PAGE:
Following the news that several more companies had left Facebook’s Libra project, U.S. Secretary of the Treasury Steven Mnuchin, said on Monday (Oct. 14) that he thinks the companies left because the proposed cryptocurrency was not ready to meet government regulations.
CNBC is reporting that Mnuchin met with Libra representatives and told them “that if they don’t meet ... our money-laundering standards and the standards that we have at [Financial Crimes Enforcement Network] that we would take enforcement actions against them. And I think they realized that they’re not ready, they’re not up to par. And I assume some of the partners got concerned and dropped out until they meet those standards.”
The Libra Association is a coalition of companies meant to help bring the new cryptocurrency to fruition, and five companies left it on Friday: Visa, Mastercard, Stripe, eBay and Mercado Pago. PayPal also recently left. The coalition originally included 28 companies. The Libra Association had planned to meet in Geneva on Monday.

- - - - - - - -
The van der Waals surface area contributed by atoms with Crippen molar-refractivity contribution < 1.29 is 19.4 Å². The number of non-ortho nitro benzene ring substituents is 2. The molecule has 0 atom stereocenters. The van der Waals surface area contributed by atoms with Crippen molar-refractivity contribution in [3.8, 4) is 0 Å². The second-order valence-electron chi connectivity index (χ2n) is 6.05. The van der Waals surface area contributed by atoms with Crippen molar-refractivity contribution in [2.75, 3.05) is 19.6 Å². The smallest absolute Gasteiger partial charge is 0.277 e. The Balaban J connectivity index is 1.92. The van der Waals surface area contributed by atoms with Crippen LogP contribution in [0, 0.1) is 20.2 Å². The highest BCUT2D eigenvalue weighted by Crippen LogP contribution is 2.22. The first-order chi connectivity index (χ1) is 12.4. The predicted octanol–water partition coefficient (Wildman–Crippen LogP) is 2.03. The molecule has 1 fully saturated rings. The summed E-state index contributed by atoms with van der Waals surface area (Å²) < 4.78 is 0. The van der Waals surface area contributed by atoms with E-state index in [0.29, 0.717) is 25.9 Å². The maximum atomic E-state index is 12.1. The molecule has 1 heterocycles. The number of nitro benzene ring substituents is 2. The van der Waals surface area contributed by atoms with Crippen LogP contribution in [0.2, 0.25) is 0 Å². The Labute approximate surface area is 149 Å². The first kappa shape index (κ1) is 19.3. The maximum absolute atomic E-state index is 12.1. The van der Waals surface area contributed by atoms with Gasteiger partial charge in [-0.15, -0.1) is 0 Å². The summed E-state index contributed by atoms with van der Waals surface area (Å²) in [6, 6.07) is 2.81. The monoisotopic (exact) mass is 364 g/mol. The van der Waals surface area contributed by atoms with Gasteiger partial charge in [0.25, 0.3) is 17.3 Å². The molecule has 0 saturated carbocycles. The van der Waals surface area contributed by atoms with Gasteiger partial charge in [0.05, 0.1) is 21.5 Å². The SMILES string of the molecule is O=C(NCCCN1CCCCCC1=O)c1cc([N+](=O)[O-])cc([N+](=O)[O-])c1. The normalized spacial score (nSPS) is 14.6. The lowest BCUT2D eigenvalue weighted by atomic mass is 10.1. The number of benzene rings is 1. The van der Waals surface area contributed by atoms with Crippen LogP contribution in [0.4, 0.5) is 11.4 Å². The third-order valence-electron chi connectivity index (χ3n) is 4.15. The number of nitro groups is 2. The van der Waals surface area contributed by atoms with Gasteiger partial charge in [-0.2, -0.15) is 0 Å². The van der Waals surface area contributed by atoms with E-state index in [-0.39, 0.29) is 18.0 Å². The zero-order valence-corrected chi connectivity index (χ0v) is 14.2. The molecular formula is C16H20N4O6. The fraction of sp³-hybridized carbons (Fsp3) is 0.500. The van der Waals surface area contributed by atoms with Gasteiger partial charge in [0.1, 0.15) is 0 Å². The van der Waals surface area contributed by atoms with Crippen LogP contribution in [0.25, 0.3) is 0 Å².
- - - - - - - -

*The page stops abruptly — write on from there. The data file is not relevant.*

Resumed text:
Libra, and Facebook in general, are both under scrutiny by the government, and Facebook is at the center of a few different investigations by various departments. The House Financial Services Committee has asked Facebook leader Mark Zuckerberg to congress on Oct. 23 to testify, and Libra project leader David Marcus, who used to be the president of PayPal, testified in July.
Several officials reportedly told Facebook to slow down with Libra, which the social media giant has plans to release in 2020, but the company said it wanted to keep moving forward. The company said it did, however, have plans to assuage lawmakers’ concerns.
A Visa spokesperson told CNBC that it wasn’t going to stay in the Libra Association any longer.
“We will continue to evaluate and our ultimate decision will be determined by a number of factors, including the Association’s ability to fully satisfy all requisite regulatory expectations,” the spokesperson said in a statement.